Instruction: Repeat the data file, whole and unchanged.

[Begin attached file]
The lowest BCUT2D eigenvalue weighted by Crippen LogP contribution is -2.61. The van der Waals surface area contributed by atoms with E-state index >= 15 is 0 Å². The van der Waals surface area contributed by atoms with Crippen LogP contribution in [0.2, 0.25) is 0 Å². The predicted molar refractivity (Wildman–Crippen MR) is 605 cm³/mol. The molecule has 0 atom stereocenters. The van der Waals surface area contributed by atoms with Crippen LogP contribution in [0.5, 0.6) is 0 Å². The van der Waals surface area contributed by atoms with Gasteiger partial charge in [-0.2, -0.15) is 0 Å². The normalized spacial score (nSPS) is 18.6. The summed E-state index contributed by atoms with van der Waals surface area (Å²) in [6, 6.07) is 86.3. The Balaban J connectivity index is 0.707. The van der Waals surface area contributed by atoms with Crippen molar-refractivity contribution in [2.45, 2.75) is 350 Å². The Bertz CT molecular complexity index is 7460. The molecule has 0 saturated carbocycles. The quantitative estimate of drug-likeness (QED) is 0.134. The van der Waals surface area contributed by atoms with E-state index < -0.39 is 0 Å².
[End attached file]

The lowest BCUT2D eigenvalue weighted by Crippen LogP contribution is -2.61. The van der Waals surface area contributed by atoms with E-state index >= 15 is 0 Å². The van der Waals surface area contributed by atoms with Crippen LogP contribution in [0.2, 0.25) is 0 Å². The predicted molar refractivity (Wildman–Crippen MR) is 605 cm³/mol. The molecule has 0 atom stereocenters. The van der Waals surface area contributed by atoms with Crippen LogP contribution in [0.5, 0.6) is 0 Å². The van der Waals surface area contributed by atoms with Gasteiger partial charge in [-0.2, -0.15) is 0 Å². The normalized spacial score (nSPS) is 18.6. The summed E-state index contributed by atoms with van der Waals surface area (Å²) in [6, 6.07) is 86.3. The Balaban J connectivity index is 0.707. The van der Waals surface area contributed by atoms with Crippen molar-refractivity contribution in [2.45, 2.75) is 350 Å². The Bertz CT molecular complexity index is 7460. The molecule has 0 saturated carbocycles. The quantitative estimate of drug-likeness (QED) is 0.134. The van der Waals surface area contributed by atoms with E-state index < -0.39 is 0 Å².